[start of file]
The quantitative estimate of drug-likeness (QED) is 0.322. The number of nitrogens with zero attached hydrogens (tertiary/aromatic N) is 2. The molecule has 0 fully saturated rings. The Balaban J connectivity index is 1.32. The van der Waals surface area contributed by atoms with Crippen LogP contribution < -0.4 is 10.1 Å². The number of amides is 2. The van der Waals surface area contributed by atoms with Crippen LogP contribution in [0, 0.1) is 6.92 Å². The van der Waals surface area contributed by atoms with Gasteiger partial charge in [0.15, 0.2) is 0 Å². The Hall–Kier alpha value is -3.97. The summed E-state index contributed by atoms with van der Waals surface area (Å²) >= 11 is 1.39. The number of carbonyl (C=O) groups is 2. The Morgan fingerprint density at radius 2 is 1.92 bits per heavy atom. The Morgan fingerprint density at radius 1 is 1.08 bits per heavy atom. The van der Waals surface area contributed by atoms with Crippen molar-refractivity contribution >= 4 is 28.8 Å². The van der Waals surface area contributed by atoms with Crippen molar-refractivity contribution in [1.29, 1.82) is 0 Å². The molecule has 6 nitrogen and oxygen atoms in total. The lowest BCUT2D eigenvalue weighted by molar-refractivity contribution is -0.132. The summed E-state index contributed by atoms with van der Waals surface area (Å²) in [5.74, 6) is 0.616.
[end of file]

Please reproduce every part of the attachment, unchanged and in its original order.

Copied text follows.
The quantitative estimate of drug-likeness (QED) is 0.322. The number of nitrogens with zero attached hydrogens (tertiary/aromatic N) is 2. The molecule has 0 fully saturated rings. The Balaban J connectivity index is 1.32. The van der Waals surface area contributed by atoms with Crippen LogP contribution < -0.4 is 10.1 Å². The number of amides is 2. The van der Waals surface area contributed by atoms with Crippen LogP contribution in [0, 0.1) is 6.92 Å². The van der Waals surface area contributed by atoms with Gasteiger partial charge in [0.15, 0.2) is 0 Å². The Hall–Kier alpha value is -3.97. The summed E-state index contributed by atoms with van der Waals surface area (Å²) >= 11 is 1.39. The number of carbonyl (C=O) groups is 2. The Morgan fingerprint density at radius 2 is 1.92 bits per heavy atom. The Morgan fingerprint density at radius 1 is 1.08 bits per heavy atom. The van der Waals surface area contributed by atoms with Crippen molar-refractivity contribution >= 4 is 28.8 Å². The van der Waals surface area contributed by atoms with Crippen molar-refractivity contribution in [1.29, 1.82) is 0 Å². The molecule has 6 nitrogen and oxygen atoms in total. The lowest BCUT2D eigenvalue weighted by molar-refractivity contribution is -0.132. The summed E-state index contributed by atoms with van der Waals surface area (Å²) in [5.74, 6) is 0.616.